It was tasking at first, but looking back, it taught me obedience (following orders to attend mass), honesty (if you really did attend mass and if it was really the priest/lay minister’s signature), perseverance (you do it no matter how hard), be responsible student and Catholic, and commitment (going to mass every Sunday, not only when it pleases you).

And in those life experiences I shared to you, I realized five things:

1) You don’t have to be a politician or a celebrity (unless that’s your dream) to get invited as Guest Speaker during graduation, or to be called successful. All you have to do is love what you do, be passionate about it, work hard, and always give your best shot and people will recognize you. If you did your best, and your best still wasn’t good enough, just like the song, then try again!

Did you know when I wrote this speech, someone commented, refrain from highlighting “graduation speaker.” I’m like, why not if that’s really my dream when I was in High School, apart from being a writer?

And look at me now? I’m not rich, I’m not famous, but I am happy because I am doing what I want in life, because of that dream. It started with that dream. And I won’t let anyone belittle my dream no matter how insignificant or small he thinks that is.

And who I am today, I owe it to this school, to my teachers, and my parents who supported me all the way through my ups and downs, failures and successes. They helped me to become a better person, strive to be the best and inspire people, especially the younger generation, and hold on to my faith.

But I never let my success or accomplishments get into my head because power or position is temporary. You are only as good as your last article, last position, or last performance, movie/song especially to actors/singers.

One day you’ll wake up and everything you’ve worked hard for – your power or position are gone. The only thing that’s left is you or your family, and of course, God.

You know, it takes years to build a reputation or an image, but it only takes days, hours, or seconds or one Youtube video to ruin that. So don’t hold on to that power or position because nothing lasts forever.

However in life, you will encounter people who will be little your dreams, make fun of you, criticize you, or put you down, don’t mind them. We don’t live to impress other people. We cannot please everybody. Get up, stand tall, it’s not how many times you fall but it’s how many times you rise again.

2) Honor God. Offer your time, talent, and treasure to God and He will take care of the rest. I always tell this to my audience: Growing up, I only knew two adjectives that best describe myself: Intelligent & Talented. I was never the pretty or sexy girl in class. I was never a Muse, always the President.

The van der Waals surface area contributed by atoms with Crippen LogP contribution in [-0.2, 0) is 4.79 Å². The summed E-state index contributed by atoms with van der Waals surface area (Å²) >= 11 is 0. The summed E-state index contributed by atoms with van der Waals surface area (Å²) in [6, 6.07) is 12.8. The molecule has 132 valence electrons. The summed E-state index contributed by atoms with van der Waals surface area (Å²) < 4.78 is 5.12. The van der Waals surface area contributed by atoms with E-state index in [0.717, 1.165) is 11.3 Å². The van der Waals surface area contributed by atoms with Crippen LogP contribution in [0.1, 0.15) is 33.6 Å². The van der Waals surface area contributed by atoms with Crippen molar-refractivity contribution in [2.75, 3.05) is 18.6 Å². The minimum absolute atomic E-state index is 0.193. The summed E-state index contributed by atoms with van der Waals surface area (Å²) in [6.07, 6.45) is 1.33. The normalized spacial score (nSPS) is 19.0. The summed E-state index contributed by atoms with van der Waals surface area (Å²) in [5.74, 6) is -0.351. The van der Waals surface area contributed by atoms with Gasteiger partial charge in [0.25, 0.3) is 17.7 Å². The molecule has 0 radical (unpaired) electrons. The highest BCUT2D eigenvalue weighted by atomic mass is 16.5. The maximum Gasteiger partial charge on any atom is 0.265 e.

But I have two major talents: I can write and I can sing. Writing, obviously, is my source of income. So I only have one talent left and that is Singing. So I asked myself, what can I offer God? That’s when I started singing in churches as psalmist and I also head the Parish Renewal Experience (PREX) music ministry.

You must always have something to offer God: The best of the best. And that’s what I offered God: My voice, my talent, time, and treasure, and I never regretted that because He made everything possible for me and my family.

While He didn’t make our lives easy or wealthy just enough, He was there all the way, every step of the way. Success, opportunities, and blessings poured in.

3) Stop comparing yourself to others. We have our own sets of timelines and destinies. Not because someone is more successful than you now means you won’t be someday. Not because they were married, they are happier. It doesn’t work that way.

Love, marriage, kids, life doesn’t follow a set of timelines. So sleep while you can, play while you can, study while you can, take care of yourself, don’t think of that boy/girl crush too much who ignores you, because when you reach my age, just one bark of a dog at the middle of the night, won’t put you back to sleep no matter how hard you try.

4) Don’t rush. Yes, I can feel how you are itching to go to college, have a job, leave your homes, and be “independent”. I felt that, too.

When I was 12 years old, I wanted to be 18. When I was 18, I wanted to be 30 so I can move out of the house and live by myself.